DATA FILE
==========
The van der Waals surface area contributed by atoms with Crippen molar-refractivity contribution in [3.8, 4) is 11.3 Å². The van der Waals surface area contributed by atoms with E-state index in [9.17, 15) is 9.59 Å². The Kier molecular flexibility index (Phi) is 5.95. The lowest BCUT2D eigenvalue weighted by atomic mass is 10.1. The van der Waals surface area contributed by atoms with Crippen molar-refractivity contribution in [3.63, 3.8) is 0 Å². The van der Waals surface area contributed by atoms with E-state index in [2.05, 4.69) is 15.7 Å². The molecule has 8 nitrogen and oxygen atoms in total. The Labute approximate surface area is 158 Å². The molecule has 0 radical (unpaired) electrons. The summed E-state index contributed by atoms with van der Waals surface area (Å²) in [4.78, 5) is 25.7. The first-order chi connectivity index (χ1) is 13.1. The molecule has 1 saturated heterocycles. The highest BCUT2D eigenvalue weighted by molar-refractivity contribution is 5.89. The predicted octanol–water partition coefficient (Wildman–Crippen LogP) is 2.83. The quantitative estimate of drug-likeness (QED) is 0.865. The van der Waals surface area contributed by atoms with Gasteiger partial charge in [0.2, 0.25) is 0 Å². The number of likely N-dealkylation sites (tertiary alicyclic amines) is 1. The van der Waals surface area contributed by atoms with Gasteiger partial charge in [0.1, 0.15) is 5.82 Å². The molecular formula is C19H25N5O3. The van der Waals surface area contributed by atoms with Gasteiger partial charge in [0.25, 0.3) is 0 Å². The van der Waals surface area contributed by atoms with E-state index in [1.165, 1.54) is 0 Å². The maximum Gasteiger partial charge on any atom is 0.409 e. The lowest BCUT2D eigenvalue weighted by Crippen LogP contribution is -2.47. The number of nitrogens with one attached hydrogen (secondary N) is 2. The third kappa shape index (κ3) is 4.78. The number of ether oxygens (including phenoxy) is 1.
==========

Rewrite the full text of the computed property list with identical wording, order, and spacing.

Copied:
The van der Waals surface area contributed by atoms with Crippen molar-refractivity contribution in [3.8, 4) is 11.3 Å². The van der Waals surface area contributed by atoms with E-state index in [9.17, 15) is 9.59 Å². The Kier molecular flexibility index (Phi) is 5.95. The lowest BCUT2D eigenvalue weighted by atomic mass is 10.1. The van der Waals surface area contributed by atoms with Crippen molar-refractivity contribution in [3.63, 3.8) is 0 Å². The van der Waals surface area contributed by atoms with E-state index in [2.05, 4.69) is 15.7 Å². The molecule has 8 nitrogen and oxygen atoms in total. The Labute approximate surface area is 158 Å². The molecule has 0 radical (unpaired) electrons. The summed E-state index contributed by atoms with van der Waals surface area (Å²) in [4.78, 5) is 25.7. The first-order chi connectivity index (χ1) is 13.1. The molecule has 1 saturated heterocycles. The highest BCUT2D eigenvalue weighted by molar-refractivity contribution is 5.89. The predicted octanol–water partition coefficient (Wildman–Crippen LogP) is 2.83. The quantitative estimate of drug-likeness (QED) is 0.865. The van der Waals surface area contributed by atoms with Gasteiger partial charge in [0.2, 0.25) is 0 Å². The number of likely N-dealkylation sites (tertiary alicyclic amines) is 1. The van der Waals surface area contributed by atoms with Gasteiger partial charge in [0.1, 0.15) is 5.82 Å². The molecular formula is C19H25N5O3. The van der Waals surface area contributed by atoms with Gasteiger partial charge in [0.25, 0.3) is 0 Å². The van der Waals surface area contributed by atoms with E-state index in [1.165, 1.54) is 0 Å². The maximum Gasteiger partial charge on any atom is 0.409 e. The lowest BCUT2D eigenvalue weighted by Crippen LogP contribution is -2.47. The number of nitrogens with one attached hydrogen (secondary N) is 2. The third kappa shape index (κ3) is 4.78. The number of ether oxygens (including phenoxy) is 1.